Getting a diagnosis of Scoliosis can be devestating, whether it is for yourself or your child. My son was just diagnosed. He is 14 years old…this is our unfolding story

Intergrated care successfully accomplished!!

If you have read some of our journey from July 15th, 2015 to current, you can see that we are not going solely with the ‘traditional’ treatment mode. Rather than a hard brace we our using SpineCor soft bracing, physical therapy and chiropractic care three times a week. We have Kaiser Permanente insurance and were waiting for an appointment with a Pediatric Orthopedist, which we had on Friday, August 14th, 2015.

Friday’s appointment, waiting in the lobby of the doctor’s office, Matthew and I were both nervous. I had him wear his soft brace, mind you, this is not widely used here in the US. After being lead through to the back office, the nurse measured Matthew’s height, 5 feet 5 3/4inches! This is a 1/4 inch taller than he was three weeks ago! The doctor, Dr. Scott Shoemaker, was young, progressive and very forthright in his exam with humor peppered in there, so I knew he was good at reading patient’s anxiety levels. He was very open and supportive of the chiropractic care and the SpineCor brace. While x-rays were up on the computer he inspected the straps of the brace compared to the curve in Matthew’s spine and acknowledged the thinking behind the placement.

Some of the concerns the doctor had about Matthew’s case were: there is not a family history; Matthew is male; the initial curve is opposite of typical; the upper curve turns towards his heart (not common); in addition to the ‘s’ curve he has Kyphosis (lateral curve) when most have a flat back. He is under the thinking that there may be something causing the scoliosis that is not apparent on the x-rays so he ordered a full spine MRI, which we had completed yesterday. The results will be available in a week, I will update then.

Meanwhile, we are getting ready for Matthew to start public high school. He was homeschooled last year and a 2 day a week charter school the year before that. I have tried to talk him out of it because I feel like having to go anywhere five days a week, 7-8 hours a day should only happen if someone is getting paid to be there LOL! He is adamant and wants to attend so that is what we are doing 🙂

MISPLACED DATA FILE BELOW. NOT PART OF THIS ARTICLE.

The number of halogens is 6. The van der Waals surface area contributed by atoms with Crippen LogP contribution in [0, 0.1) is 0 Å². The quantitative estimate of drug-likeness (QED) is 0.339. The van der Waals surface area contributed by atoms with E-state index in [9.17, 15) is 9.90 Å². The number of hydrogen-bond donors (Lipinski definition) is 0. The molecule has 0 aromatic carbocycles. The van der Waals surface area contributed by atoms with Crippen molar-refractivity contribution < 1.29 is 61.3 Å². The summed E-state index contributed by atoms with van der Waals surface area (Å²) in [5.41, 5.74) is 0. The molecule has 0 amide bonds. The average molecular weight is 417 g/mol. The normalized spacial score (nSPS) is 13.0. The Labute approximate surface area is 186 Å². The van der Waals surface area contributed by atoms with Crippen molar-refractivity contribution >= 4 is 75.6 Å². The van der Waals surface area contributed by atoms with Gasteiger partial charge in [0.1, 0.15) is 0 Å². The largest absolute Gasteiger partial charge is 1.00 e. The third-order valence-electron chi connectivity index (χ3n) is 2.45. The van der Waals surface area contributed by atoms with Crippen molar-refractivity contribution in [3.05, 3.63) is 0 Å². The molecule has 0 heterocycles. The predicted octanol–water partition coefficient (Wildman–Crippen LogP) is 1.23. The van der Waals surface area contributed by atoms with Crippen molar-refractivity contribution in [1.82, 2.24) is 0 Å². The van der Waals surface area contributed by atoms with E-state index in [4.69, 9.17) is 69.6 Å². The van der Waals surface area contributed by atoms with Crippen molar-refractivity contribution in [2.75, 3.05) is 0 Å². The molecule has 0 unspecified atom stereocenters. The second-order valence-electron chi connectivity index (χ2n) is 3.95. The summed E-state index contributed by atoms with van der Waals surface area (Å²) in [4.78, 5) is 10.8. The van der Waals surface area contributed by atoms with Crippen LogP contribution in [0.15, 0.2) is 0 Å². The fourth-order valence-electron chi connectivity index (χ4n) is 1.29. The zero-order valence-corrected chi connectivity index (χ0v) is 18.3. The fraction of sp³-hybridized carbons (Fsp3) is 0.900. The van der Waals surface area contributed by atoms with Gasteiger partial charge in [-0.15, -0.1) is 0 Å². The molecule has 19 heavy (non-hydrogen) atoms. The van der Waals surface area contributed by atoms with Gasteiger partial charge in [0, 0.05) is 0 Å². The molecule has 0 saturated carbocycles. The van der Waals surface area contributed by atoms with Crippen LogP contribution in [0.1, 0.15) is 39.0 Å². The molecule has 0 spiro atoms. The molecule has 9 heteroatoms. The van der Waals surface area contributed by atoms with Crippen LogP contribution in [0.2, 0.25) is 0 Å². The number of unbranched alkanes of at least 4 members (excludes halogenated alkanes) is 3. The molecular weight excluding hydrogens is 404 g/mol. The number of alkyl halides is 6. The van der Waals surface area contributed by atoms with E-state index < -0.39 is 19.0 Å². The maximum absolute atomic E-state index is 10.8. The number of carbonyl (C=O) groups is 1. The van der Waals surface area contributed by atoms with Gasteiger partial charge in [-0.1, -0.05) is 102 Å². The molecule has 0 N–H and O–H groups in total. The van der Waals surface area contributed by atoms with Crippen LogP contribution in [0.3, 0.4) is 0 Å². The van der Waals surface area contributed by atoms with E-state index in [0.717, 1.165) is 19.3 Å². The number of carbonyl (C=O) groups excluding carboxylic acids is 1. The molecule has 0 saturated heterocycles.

Matthew’s chiropractic care

Matthew has just completed his second adjustment and we go back today for his third. He felt great after his appointment and is really enjoying going to the office. We have him drink a lot of water before and after his adjustments. He did sleep yesterday for about three hours during the day. I was happy he was resting because he has had a very hard time sleeping at night. The reason that I choose this practice was the technology that they use to determine their patient’s progress throughout their chiropractic care.

Here is a video of Dr. Marc Gottlieb discussing the his practice

Along with the scan they did of Matthew, they also took a radiograph of his neck. This is something that was not included in the regular scoliosis series he had done at the medical doctors office. How it was explained to me is if you are holding a chain and twist the upper part of it, the lower part twists as well. So, in thinking about how the spine works, it makes sense to see where Matthew’s neck stands.


The x-ray on the left was the one up on the view box when we came into the room. I am not a doctor but I was thinking, ‘wow, his neck looks pretty good!’ That is when they put Matthew’s x-ray up…it is the one on the right. They were giving me a comparison of normal and what Matthew looks like. I was shocked. I am 45 years old and have been working in the dental field for 20 plus years and the one on the right is what my neck looks like. Seeing my young son’s neck look like mine was alarming.